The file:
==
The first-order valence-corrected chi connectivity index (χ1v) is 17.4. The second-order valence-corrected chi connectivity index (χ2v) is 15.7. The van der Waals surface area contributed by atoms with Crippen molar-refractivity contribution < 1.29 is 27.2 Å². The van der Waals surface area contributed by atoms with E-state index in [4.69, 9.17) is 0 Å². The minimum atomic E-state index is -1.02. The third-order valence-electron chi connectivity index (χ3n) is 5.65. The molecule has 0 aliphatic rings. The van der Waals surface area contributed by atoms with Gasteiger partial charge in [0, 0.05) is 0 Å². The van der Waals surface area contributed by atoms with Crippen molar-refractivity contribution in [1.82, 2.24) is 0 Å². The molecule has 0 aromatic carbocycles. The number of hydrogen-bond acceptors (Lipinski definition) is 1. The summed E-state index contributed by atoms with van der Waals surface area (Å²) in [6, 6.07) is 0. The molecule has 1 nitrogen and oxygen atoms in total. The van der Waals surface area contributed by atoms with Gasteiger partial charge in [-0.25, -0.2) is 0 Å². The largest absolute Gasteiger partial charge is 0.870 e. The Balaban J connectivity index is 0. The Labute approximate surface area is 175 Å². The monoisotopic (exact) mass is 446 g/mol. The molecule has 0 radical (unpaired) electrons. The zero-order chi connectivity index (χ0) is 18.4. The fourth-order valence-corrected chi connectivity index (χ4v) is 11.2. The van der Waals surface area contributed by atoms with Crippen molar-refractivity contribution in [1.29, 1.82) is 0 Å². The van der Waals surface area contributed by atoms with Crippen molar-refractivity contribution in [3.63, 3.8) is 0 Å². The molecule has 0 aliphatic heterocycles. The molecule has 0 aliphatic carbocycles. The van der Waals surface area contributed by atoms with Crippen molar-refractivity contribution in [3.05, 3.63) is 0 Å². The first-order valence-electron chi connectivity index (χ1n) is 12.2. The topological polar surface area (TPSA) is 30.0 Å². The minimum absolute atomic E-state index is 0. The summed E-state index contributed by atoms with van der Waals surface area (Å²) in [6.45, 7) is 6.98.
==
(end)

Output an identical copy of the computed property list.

The first-order valence-corrected chi connectivity index (χ1v) is 17.4. The second-order valence-corrected chi connectivity index (χ2v) is 15.7. The van der Waals surface area contributed by atoms with Crippen molar-refractivity contribution < 1.29 is 27.2 Å². The van der Waals surface area contributed by atoms with E-state index in [4.69, 9.17) is 0 Å². The minimum atomic E-state index is -1.02. The third-order valence-electron chi connectivity index (χ3n) is 5.65. The molecule has 0 aliphatic rings. The van der Waals surface area contributed by atoms with Gasteiger partial charge in [0, 0.05) is 0 Å². The van der Waals surface area contributed by atoms with Crippen molar-refractivity contribution in [1.82, 2.24) is 0 Å². The molecule has 0 aromatic carbocycles. The number of hydrogen-bond acceptors (Lipinski definition) is 1. The summed E-state index contributed by atoms with van der Waals surface area (Å²) in [6, 6.07) is 0. The molecule has 1 nitrogen and oxygen atoms in total. The van der Waals surface area contributed by atoms with Gasteiger partial charge in [-0.25, -0.2) is 0 Å². The largest absolute Gasteiger partial charge is 0.870 e. The Balaban J connectivity index is 0. The Labute approximate surface area is 175 Å². The monoisotopic (exact) mass is 446 g/mol. The molecule has 0 radical (unpaired) electrons. The zero-order chi connectivity index (χ0) is 18.4. The fourth-order valence-corrected chi connectivity index (χ4v) is 11.2. The van der Waals surface area contributed by atoms with Crippen molar-refractivity contribution in [1.29, 1.82) is 0 Å². The van der Waals surface area contributed by atoms with Crippen molar-refractivity contribution in [3.63, 3.8) is 0 Å². The molecule has 0 aliphatic heterocycles. The molecule has 0 aliphatic carbocycles. The van der Waals surface area contributed by atoms with Crippen molar-refractivity contribution in [3.05, 3.63) is 0 Å². The first-order valence-electron chi connectivity index (χ1n) is 12.2. The topological polar surface area (TPSA) is 30.0 Å². The minimum absolute atomic E-state index is 0. The summed E-state index contributed by atoms with van der Waals surface area (Å²) in [6.45, 7) is 6.98.